Tuesday, June 18, 2013
A Birthday Cake for a Birthday Pie
Less than two weeks after Thomas graduated from high school, a certain Dingbat I know celebrated a milestone birthday. Pie turned ten years old today.
In the short term, of course, the birthday doesn't mean much. She still wants to marry Niall Horan (of One Direction fame), she's still obsessed with soccer, she still loves Call of Duty--while I still hate that our parents let her play it--and she still thinks playing reckless games of dodge ball in the living room is the best way to spend her time. She still likes to cuddle with me.
But I've noticed little things, here and there, things that have been in the works for a while but have only now captured my attention. Her height, for one. One day she was this hysterical little midget and the next she moseyed on into the kitchen at nearly five feet tall.
"Der-Der," I said as I knelt before her. "You're taller than me now. When I get down on my knees, you're taller than me."
Her growing stature, combined with a face that is transitioning from adorable to pretty, has given me some startling glimpses of the young woman she'll be. And she'll be beautiful. I don't say that because she's my sister, but because it's true. Pie will be a lovely girl. Is it wrong that that gives me secret relief? Life is so much easier for women who have beauty.
Not that she will particularly need that to fall back on, as the transformations of the last year or so have confirmed what we knew all along: Pie is one smart pastry. I've regaled you before with tales of the disarmingly deep issues she was pondering when she was only seven years old. I ought to have known--and, indeed, I did--that the kind of girl who questioned the nature of mortality in second grade was headed for some good things, cognitively speaking, and along with the subtle changes in her physical appearance have come changes in interest.
One Direction still reigns supreme, but the boxes of Hot Wheels have been replaced with stacks of books (including, to my great delight, the first tome in the Harry Potter series), and the bedtime story requests have gotten a little more complicated.
"Tell me about Rome again," she asked the other night.
"That's a pretty broad subject, Pie."
"About the emperor. The one who fed people to the lions and sat in his palace while the city was on fire."
"Ah. That was Nero."
"And what about the Persians? What about them?"
Her perception, always uncanny, has heightened significantly in the last year and a half. This has had some great benefits; the girl who by nine had developed at least a cursory interest in politics now ignores the Tea Party-inspired racism that she used to imbibe as gospel from her father.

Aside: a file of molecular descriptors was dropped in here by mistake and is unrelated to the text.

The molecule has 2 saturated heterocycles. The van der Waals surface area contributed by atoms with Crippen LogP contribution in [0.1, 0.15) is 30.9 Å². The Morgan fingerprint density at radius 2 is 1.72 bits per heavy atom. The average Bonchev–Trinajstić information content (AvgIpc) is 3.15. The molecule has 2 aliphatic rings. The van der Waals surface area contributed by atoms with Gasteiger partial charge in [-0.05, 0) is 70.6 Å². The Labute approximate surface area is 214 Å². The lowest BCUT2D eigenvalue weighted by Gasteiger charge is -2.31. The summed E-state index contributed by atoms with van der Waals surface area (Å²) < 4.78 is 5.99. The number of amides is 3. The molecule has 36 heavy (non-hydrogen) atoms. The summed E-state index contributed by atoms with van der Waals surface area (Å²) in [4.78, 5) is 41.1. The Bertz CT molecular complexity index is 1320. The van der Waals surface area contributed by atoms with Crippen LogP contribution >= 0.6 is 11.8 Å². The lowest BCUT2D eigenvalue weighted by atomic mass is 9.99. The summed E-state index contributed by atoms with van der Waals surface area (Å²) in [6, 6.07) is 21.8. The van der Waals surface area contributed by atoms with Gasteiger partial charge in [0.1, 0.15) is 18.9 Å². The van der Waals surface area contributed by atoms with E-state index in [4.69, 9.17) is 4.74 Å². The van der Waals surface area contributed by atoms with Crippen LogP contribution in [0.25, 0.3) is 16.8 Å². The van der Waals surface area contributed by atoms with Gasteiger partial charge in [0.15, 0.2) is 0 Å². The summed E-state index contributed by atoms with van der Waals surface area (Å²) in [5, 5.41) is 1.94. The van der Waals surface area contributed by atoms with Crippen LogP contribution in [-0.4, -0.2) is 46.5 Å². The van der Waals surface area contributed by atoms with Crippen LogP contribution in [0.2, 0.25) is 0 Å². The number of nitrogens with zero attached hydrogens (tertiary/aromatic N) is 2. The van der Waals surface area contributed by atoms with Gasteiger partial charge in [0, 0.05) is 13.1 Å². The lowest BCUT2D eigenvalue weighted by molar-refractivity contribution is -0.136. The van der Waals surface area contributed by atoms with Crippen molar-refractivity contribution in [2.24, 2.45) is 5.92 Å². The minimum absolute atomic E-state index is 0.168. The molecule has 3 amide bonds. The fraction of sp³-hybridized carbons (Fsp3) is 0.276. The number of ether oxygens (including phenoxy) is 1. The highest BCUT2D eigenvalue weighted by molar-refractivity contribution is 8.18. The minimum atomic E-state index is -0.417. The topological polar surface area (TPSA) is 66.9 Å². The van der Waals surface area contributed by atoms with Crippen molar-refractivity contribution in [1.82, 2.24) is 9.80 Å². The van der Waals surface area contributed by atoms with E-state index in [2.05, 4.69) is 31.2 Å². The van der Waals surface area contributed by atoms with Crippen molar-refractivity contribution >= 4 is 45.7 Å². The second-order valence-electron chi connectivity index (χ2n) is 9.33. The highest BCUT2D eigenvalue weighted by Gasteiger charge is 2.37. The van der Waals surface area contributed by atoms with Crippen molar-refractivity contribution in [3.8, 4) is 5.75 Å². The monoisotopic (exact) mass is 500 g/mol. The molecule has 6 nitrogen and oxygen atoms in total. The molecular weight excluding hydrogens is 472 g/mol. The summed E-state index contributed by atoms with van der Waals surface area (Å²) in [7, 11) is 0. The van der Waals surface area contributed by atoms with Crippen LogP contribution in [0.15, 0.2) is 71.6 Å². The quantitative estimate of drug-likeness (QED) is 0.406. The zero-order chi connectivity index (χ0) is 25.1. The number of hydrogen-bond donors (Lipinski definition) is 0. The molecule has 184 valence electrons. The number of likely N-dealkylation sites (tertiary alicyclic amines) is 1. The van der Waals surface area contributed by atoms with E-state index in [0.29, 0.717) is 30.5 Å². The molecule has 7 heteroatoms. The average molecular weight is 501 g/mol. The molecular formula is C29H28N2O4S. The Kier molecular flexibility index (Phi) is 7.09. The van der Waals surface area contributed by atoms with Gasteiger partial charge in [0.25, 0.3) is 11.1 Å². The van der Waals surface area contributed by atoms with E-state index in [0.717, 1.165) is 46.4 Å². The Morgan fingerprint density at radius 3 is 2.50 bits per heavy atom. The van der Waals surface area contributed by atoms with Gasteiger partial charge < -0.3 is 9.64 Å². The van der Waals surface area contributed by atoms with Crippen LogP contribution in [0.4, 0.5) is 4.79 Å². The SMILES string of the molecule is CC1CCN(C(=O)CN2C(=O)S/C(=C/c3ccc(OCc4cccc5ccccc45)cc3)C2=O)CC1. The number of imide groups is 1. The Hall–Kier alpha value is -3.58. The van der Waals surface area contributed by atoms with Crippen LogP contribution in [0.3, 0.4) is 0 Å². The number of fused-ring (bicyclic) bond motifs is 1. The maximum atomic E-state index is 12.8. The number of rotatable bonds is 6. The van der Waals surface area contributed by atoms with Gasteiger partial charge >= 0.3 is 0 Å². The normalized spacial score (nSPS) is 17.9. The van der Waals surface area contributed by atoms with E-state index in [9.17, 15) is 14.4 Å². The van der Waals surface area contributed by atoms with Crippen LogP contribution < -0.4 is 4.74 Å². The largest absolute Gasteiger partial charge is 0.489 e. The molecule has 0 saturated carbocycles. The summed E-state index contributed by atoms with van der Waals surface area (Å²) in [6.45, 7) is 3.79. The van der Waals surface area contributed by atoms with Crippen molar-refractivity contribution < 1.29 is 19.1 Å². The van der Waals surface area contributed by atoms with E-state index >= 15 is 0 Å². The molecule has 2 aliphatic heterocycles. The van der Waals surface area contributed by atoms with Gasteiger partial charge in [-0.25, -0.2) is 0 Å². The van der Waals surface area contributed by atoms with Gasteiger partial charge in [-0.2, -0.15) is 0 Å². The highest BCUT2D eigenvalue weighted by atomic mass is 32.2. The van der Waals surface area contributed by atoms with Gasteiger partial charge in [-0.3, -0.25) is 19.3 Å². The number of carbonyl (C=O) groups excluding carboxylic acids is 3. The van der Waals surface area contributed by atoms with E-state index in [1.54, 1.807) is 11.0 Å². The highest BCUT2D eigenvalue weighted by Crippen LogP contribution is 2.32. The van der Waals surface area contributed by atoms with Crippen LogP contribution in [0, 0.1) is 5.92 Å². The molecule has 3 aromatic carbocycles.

There are, though, as you might imagine, drawbacks as well.
"Thomas is drunk, isn't he?" she asked following an argument between my parents and eighteen-year-old brother.
I looked down into her knowing hazel eyes. She loves me. She trusts me. She doesn't think I'd mislead her.
"No, Pie," I lied. "They just had a dispute. That's all."
She won't believe these deceptions for much longer. I'm trying to be the one she can count on. This influences so many of my decisions; the decision I made recently to pursue other professional avenues (you'll get to hear about that one soon) so that I can help Pie and Thomas if need be; the decision to drink wine in front of her frequently so that she can see an adult responsibly consuming alcohol; the decision to remain calm and fair even when I am angry so that she knows every argument doesn't have to turn into a competition for who can strike the lowest blow.
Tonight I was sitting on her bed, stroking her tired head, thinking that her little-girl years were in essence done.
"I think it's really cool that you turned ten today," I informed her.
"Well, I don't."
"It's a bigger deal than you think. Before, when you were five, you still had little-kid time. But three years from now you'll be thirteen. Five years from now you'll be fifteen. Eight years from now you'll be Thomas's age."
Each year a little bit more grown up, each year a little bit more adult.
"In the next few years you'll get to try new things and discover a lot about yourself. It's a really exciting time. I'm happy for you."
And then, for reasons I could but don't much care to identify, my eyes began to well with tears. And because she hadn't seen, and because I didn't want her to, I stood up, pecked her on the head, and turned to leave.
"Goodnight, Pie. I'll tell you about Caesar tomorrow."
"Okay," she mumbled.
And then I said a quick prayer to a God whose existence I've struggled with for years but whom I have to believe, specifically because of Thomas and Pie, is actually there and actually listening. I'm not stupid, you see. I know that no matter what I do, my efforts to protect them can only cover so many bases, and the idea that the gaps I can't fill would be left to chance is too terrifying for me to accept.
Please keep her safe, I begged. Please.
I left unspoken the corollary He would have to know was there.
Please be real. Please, please be real.
My sister is a small child no longer, but I don't mourn for that. The whole point of my being there now is to give her the tools she'll need to, one day, stand on her own as a well-equipped adult. And it's happening. At the edges of her still-soft face, I can see the outline of that phenomenal young woman almost ready to emerge. I'm not going to try and block the way. It wouldn't be right.
And besides--I can't wait to meet her.